Notechis scutatus occidentalis or the Western Tiger Snake
Western Tiger Snake is common over most of its range in south-western Western Australia. The stunning yellow pattern is typical of the Western Tiger Snake. The Western Tiger Snake shelters in or under fallen and rotting timber, in abandoned animal burrows, and under rocks and dense vegetation. Like all members of the Tiger Snake group, this subspecies is capable of delivering a fatal bite to a human.
Adults hunt for frogs, lizards, small mammals, and nesting birds during the day and evening, and are known to hunt for frogs on wet nights. The Western Tiger Snake can get up to about 1.6 metres in length. When they feel threatened they flatten their neck out to make themselves look bigger. Like the other Tiger Snake subspecies, Western Tiger Snakes produce live young. Up to 90 young can be produced in a single litter, but between 10 and 30 is a more common litter size.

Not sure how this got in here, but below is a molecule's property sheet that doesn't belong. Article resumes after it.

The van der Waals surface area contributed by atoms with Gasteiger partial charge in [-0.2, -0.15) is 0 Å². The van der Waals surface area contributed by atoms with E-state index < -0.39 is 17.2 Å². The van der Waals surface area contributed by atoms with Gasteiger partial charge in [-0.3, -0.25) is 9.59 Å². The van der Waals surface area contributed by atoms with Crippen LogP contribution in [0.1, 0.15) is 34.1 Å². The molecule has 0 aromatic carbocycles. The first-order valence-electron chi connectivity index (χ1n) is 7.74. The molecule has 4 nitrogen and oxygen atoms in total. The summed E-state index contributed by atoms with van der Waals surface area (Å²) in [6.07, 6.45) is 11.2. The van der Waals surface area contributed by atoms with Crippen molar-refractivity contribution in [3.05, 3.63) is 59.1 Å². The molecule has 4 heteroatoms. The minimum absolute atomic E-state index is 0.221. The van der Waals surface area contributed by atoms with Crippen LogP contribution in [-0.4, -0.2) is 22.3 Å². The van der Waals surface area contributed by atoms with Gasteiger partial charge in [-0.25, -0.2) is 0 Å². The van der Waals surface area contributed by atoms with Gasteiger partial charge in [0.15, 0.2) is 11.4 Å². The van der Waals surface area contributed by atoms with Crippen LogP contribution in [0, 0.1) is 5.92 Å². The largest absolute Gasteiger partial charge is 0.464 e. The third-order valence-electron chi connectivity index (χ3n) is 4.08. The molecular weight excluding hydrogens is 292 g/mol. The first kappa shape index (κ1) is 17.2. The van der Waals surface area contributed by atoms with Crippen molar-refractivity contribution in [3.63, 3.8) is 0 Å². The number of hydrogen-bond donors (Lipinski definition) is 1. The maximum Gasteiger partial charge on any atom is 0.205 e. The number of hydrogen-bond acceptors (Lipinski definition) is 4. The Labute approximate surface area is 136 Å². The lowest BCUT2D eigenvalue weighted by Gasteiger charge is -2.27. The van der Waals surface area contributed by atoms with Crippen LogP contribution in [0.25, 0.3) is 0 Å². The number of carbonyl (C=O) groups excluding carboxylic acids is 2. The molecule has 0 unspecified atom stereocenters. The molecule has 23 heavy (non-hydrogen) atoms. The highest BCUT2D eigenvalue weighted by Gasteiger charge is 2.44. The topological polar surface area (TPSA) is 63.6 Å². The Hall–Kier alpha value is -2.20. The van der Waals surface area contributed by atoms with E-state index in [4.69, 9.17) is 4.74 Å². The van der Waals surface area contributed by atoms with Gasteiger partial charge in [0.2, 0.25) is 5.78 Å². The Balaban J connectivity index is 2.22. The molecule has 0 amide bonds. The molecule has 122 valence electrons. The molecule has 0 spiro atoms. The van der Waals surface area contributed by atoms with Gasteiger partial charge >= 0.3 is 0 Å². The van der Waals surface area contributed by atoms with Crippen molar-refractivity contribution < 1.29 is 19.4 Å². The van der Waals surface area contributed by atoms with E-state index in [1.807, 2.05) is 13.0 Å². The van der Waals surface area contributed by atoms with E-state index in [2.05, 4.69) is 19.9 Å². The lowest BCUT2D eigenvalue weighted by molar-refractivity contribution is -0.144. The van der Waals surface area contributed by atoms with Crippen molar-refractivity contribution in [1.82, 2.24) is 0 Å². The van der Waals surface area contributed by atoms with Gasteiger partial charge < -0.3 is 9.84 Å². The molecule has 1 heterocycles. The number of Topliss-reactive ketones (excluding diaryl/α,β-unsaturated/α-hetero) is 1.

Did you know...
- The stunning yellow pattern is typical of western tiger snakes.
- Like all members of the Tiger Snake group, this subspecies is capable of delivering a fatal bite to a human.
- When the Western Tiger Snake feels threatened they flatten their neck out to make themselves look bigger.
- Like the other tiger snake subspecies, western tiger snakes produce live young.
Where in Australia Western Tiger Snake are found: